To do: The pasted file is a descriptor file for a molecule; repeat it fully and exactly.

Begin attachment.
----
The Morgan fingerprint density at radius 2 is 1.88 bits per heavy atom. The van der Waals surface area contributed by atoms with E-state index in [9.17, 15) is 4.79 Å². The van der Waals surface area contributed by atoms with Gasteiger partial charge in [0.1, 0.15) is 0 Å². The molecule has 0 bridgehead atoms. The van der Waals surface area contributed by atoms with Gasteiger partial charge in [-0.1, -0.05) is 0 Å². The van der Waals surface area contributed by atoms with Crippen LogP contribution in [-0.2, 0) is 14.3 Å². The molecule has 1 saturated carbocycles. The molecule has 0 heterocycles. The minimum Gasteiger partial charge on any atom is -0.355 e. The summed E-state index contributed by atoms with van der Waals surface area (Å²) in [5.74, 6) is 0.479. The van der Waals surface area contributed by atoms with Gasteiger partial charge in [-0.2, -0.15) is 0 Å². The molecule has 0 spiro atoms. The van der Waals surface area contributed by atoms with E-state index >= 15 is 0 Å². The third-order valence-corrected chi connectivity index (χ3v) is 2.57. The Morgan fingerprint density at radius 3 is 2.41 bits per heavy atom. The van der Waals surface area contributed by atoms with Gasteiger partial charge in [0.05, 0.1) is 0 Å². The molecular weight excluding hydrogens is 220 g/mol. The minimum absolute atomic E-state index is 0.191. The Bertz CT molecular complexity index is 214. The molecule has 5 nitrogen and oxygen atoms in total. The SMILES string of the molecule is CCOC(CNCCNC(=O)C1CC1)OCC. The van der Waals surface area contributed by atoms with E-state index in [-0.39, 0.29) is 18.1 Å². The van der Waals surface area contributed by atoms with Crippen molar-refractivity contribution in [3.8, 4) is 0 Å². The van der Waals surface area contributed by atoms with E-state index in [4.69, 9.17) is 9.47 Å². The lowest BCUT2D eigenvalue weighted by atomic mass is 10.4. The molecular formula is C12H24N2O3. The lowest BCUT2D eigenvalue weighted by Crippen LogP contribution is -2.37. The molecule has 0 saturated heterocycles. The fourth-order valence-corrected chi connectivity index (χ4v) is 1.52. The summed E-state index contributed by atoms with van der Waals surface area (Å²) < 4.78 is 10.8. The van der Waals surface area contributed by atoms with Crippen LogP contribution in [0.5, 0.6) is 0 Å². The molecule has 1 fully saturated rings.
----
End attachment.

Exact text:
The Morgan fingerprint density at radius 2 is 1.88 bits per heavy atom. The van der Waals surface area contributed by atoms with E-state index in [9.17, 15) is 4.79 Å². The van der Waals surface area contributed by atoms with Gasteiger partial charge in [0.1, 0.15) is 0 Å². The molecule has 0 bridgehead atoms. The van der Waals surface area contributed by atoms with Gasteiger partial charge in [-0.1, -0.05) is 0 Å². The van der Waals surface area contributed by atoms with Crippen LogP contribution in [-0.2, 0) is 14.3 Å². The molecule has 1 saturated carbocycles. The molecule has 0 heterocycles. The minimum Gasteiger partial charge on any atom is -0.355 e. The summed E-state index contributed by atoms with van der Waals surface area (Å²) in [5.74, 6) is 0.479. The van der Waals surface area contributed by atoms with Gasteiger partial charge in [-0.2, -0.15) is 0 Å². The molecule has 0 spiro atoms. The van der Waals surface area contributed by atoms with E-state index >= 15 is 0 Å². The third-order valence-corrected chi connectivity index (χ3v) is 2.57. The Morgan fingerprint density at radius 3 is 2.41 bits per heavy atom. The van der Waals surface area contributed by atoms with Gasteiger partial charge in [0.05, 0.1) is 0 Å². The molecular weight excluding hydrogens is 220 g/mol. The minimum absolute atomic E-state index is 0.191. The Bertz CT molecular complexity index is 214. The molecule has 5 nitrogen and oxygen atoms in total. The SMILES string of the molecule is CCOC(CNCCNC(=O)C1CC1)OCC. The van der Waals surface area contributed by atoms with E-state index in [-0.39, 0.29) is 18.1 Å². The van der Waals surface area contributed by atoms with Crippen molar-refractivity contribution in [3.8, 4) is 0 Å². The van der Waals surface area contributed by atoms with E-state index in [4.69, 9.17) is 9.47 Å². The lowest BCUT2D eigenvalue weighted by atomic mass is 10.4. The molecular formula is C12H24N2O3. The lowest BCUT2D eigenvalue weighted by Crippen LogP contribution is -2.37. The molecule has 0 saturated heterocycles. The fourth-order valence-corrected chi connectivity index (χ4v) is 1.52. The summed E-state index contributed by atoms with van der Waals surface area (Å²) < 4.78 is 10.8. The van der Waals surface area contributed by atoms with Crippen LogP contribution in [0.5, 0.6) is 0 Å². The molecule has 1 fully saturated rings.